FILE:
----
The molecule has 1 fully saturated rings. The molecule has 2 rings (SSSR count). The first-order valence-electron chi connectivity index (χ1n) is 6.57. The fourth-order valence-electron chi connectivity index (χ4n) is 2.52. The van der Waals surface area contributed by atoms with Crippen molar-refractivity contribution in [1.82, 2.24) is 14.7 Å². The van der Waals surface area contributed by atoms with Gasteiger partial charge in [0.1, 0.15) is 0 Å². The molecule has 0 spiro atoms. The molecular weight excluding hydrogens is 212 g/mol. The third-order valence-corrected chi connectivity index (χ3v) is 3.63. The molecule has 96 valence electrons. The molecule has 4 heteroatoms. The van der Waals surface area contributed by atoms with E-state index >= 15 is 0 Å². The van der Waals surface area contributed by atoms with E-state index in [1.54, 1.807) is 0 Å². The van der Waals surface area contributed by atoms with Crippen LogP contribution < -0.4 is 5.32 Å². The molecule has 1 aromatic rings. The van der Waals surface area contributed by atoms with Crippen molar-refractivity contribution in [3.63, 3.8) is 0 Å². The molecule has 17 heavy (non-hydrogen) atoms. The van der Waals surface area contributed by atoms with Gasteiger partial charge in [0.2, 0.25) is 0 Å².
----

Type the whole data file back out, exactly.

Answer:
The molecule has 1 fully saturated rings. The molecule has 2 rings (SSSR count). The first-order valence-electron chi connectivity index (χ1n) is 6.57. The fourth-order valence-electron chi connectivity index (χ4n) is 2.52. The van der Waals surface area contributed by atoms with Crippen molar-refractivity contribution in [1.82, 2.24) is 14.7 Å². The van der Waals surface area contributed by atoms with Gasteiger partial charge in [0.1, 0.15) is 0 Å². The molecule has 0 spiro atoms. The molecular weight excluding hydrogens is 212 g/mol. The third-order valence-corrected chi connectivity index (χ3v) is 3.63. The molecule has 96 valence electrons. The molecule has 4 heteroatoms. The van der Waals surface area contributed by atoms with E-state index >= 15 is 0 Å². The van der Waals surface area contributed by atoms with E-state index in [1.54, 1.807) is 0 Å². The van der Waals surface area contributed by atoms with Crippen LogP contribution < -0.4 is 5.32 Å². The molecule has 1 aromatic rings. The van der Waals surface area contributed by atoms with Crippen molar-refractivity contribution in [3.63, 3.8) is 0 Å². The molecule has 17 heavy (non-hydrogen) atoms. The van der Waals surface area contributed by atoms with Gasteiger partial charge in [0.2, 0.25) is 0 Å².